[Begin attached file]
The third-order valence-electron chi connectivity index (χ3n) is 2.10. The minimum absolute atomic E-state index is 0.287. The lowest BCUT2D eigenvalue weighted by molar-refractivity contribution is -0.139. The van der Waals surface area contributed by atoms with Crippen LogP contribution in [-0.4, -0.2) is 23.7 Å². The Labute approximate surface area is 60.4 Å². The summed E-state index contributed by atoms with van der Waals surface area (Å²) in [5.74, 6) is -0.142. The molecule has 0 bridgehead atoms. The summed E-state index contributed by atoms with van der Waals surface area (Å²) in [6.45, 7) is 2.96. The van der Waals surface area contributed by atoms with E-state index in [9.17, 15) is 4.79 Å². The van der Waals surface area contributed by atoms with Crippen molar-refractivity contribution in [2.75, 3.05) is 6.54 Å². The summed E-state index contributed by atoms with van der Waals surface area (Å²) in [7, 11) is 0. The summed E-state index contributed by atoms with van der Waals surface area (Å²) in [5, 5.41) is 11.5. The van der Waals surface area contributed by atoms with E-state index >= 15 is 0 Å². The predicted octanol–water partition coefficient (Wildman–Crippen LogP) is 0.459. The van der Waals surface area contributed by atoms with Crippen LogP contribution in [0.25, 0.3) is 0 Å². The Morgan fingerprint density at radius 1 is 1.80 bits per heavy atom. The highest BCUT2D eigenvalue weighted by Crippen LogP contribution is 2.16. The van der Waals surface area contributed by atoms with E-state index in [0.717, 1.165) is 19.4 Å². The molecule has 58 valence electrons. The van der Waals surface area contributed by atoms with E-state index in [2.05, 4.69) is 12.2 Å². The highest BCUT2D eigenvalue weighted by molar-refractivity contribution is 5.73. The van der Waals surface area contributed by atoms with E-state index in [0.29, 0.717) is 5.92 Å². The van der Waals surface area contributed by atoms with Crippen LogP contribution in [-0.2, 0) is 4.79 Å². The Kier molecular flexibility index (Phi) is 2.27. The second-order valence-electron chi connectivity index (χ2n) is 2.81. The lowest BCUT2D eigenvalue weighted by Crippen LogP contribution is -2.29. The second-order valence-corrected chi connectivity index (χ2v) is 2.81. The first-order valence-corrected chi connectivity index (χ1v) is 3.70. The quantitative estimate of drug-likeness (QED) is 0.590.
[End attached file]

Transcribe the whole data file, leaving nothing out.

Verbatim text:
The third-order valence-electron chi connectivity index (χ3n) is 2.10. The minimum absolute atomic E-state index is 0.287. The lowest BCUT2D eigenvalue weighted by molar-refractivity contribution is -0.139. The van der Waals surface area contributed by atoms with Crippen LogP contribution in [-0.4, -0.2) is 23.7 Å². The Labute approximate surface area is 60.4 Å². The summed E-state index contributed by atoms with van der Waals surface area (Å²) in [5.74, 6) is -0.142. The molecule has 0 bridgehead atoms. The summed E-state index contributed by atoms with van der Waals surface area (Å²) in [6.45, 7) is 2.96. The van der Waals surface area contributed by atoms with E-state index in [9.17, 15) is 4.79 Å². The van der Waals surface area contributed by atoms with Crippen molar-refractivity contribution in [2.75, 3.05) is 6.54 Å². The summed E-state index contributed by atoms with van der Waals surface area (Å²) in [7, 11) is 0. The summed E-state index contributed by atoms with van der Waals surface area (Å²) in [5, 5.41) is 11.5. The van der Waals surface area contributed by atoms with E-state index >= 15 is 0 Å². The predicted octanol–water partition coefficient (Wildman–Crippen LogP) is 0.459. The van der Waals surface area contributed by atoms with Crippen LogP contribution in [0.25, 0.3) is 0 Å². The Morgan fingerprint density at radius 1 is 1.80 bits per heavy atom. The highest BCUT2D eigenvalue weighted by Crippen LogP contribution is 2.16. The van der Waals surface area contributed by atoms with E-state index in [0.717, 1.165) is 19.4 Å². The molecule has 58 valence electrons. The van der Waals surface area contributed by atoms with E-state index in [2.05, 4.69) is 12.2 Å². The highest BCUT2D eigenvalue weighted by molar-refractivity contribution is 5.73. The van der Waals surface area contributed by atoms with E-state index in [0.29, 0.717) is 5.92 Å². The van der Waals surface area contributed by atoms with Crippen LogP contribution in [-0.2, 0) is 4.79 Å². The Kier molecular flexibility index (Phi) is 2.27. The second-order valence-electron chi connectivity index (χ2n) is 2.81. The lowest BCUT2D eigenvalue weighted by Crippen LogP contribution is -2.29. The second-order valence-corrected chi connectivity index (χ2v) is 2.81. The first-order valence-corrected chi connectivity index (χ1v) is 3.70. The quantitative estimate of drug-likeness (QED) is 0.590.